I have an hourly time series of wind speed data that spans 8 years. Wind speed must be non-negative but there are only ~80 out of ~70000 values that are exactly 0; the remainder are either positive or missing. There is a gap of a few months in the time series when the sensor was not functioning. I developed the following ad hoc method to impute the missing data (I understand this is not a great method for imputing values in such a long gap but I only need relatively plausible values to fill the gap). For every combination of month, day, and hour, I took the mean wind speed value at that hour across all years in a five-day window. For instance, if I wanted to impute the wind speed at 08:00 on 23 June, I would take the average wind speed at 08:00 on 21,22,23,24,25 June for all non-missing years in the dataset. Apart from whether this is a great method, it has a "smoothing" effect so that the variance of the imputed wind speeds is much lower than the observed wind speeds.
What I want to do is add noise to the imputed data so that the variance is equal to the variance of the time series overall. I thought I could take the following approach, based on the fact that the variance of the sum of two normally distributed random variables is the sum of their two variances:
- Find the standard deviation of the logarithm of the imputed values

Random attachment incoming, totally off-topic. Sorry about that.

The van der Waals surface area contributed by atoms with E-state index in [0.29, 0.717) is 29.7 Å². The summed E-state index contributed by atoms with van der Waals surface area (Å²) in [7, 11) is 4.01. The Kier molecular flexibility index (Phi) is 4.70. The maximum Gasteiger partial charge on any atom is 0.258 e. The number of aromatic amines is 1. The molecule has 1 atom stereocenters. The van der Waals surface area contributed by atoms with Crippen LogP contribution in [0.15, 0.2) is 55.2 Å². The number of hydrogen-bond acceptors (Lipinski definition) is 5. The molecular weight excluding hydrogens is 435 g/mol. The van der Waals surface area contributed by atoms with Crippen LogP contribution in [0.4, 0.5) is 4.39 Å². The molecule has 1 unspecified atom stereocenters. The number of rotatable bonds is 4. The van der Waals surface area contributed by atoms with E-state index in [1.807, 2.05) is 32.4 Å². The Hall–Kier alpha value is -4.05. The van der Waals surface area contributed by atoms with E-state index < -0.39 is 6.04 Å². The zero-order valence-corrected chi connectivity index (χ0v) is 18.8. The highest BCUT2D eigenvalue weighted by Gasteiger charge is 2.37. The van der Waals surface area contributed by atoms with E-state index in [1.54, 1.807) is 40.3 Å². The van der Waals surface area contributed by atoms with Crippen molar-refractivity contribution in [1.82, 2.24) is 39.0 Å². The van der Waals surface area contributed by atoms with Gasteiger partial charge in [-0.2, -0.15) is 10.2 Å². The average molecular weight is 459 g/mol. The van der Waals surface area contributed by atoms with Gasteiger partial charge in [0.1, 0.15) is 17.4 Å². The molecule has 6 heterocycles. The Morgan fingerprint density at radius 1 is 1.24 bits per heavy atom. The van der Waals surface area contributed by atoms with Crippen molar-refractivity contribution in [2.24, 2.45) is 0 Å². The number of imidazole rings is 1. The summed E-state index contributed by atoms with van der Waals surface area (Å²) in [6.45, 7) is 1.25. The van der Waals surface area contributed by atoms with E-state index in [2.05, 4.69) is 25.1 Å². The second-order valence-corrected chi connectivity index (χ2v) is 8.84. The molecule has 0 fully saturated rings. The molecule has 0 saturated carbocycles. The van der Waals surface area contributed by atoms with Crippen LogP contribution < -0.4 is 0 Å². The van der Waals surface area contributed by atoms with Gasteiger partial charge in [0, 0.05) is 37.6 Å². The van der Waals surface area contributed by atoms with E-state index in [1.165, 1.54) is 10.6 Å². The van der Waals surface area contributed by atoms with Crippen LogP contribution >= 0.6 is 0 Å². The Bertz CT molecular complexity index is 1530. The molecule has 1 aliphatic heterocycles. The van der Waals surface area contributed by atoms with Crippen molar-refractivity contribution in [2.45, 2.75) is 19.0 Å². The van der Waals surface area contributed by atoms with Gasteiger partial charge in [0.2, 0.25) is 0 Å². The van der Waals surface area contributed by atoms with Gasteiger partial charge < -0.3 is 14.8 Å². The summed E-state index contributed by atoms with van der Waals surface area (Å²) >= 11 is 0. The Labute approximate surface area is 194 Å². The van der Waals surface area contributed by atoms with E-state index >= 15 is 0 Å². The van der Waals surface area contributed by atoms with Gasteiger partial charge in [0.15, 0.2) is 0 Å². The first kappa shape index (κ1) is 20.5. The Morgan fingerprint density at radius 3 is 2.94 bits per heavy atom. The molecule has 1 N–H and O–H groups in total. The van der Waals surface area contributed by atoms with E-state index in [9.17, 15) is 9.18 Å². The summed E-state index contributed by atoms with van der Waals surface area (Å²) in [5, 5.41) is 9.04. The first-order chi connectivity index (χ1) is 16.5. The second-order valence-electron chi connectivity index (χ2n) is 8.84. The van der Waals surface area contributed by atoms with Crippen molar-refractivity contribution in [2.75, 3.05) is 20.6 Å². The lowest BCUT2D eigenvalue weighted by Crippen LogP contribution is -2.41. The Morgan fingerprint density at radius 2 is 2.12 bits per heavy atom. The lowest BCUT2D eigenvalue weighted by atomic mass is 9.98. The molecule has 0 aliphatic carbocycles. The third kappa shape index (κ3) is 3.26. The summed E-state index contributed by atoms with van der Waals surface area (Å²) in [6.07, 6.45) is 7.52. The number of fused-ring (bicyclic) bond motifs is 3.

- Find the standard deviation of the logarithm of the observed values
- Take the square root of the difference of the squared standard deviations:
sd_diff = sqrt(sd(log(O))^2 - sd(log(I))^2)
- Generate Gaussian noise with standard deviation
noise = rnorm(length(I), mean = 0, sd = sd_diff)
- Add this noise to the logarithm of the imputed values and back-transform:
I_new = exp(log(I) + noise)
This approach, without the log transformation, worked for me to add noise to other imputed time series that were roughly normally distributed. However, when I use this approach with the log transformation, I end up with a higher standard deviation of the imputed values than of the observed values. I have the feeling that this relates to Jensen's inequality (
log(sd(x)) < sd(log(x))). Is there any way that I can adjust the standard deviation of the noise so that I can achieve my goal of having the standard deviation of the imputed values match that of the observed values?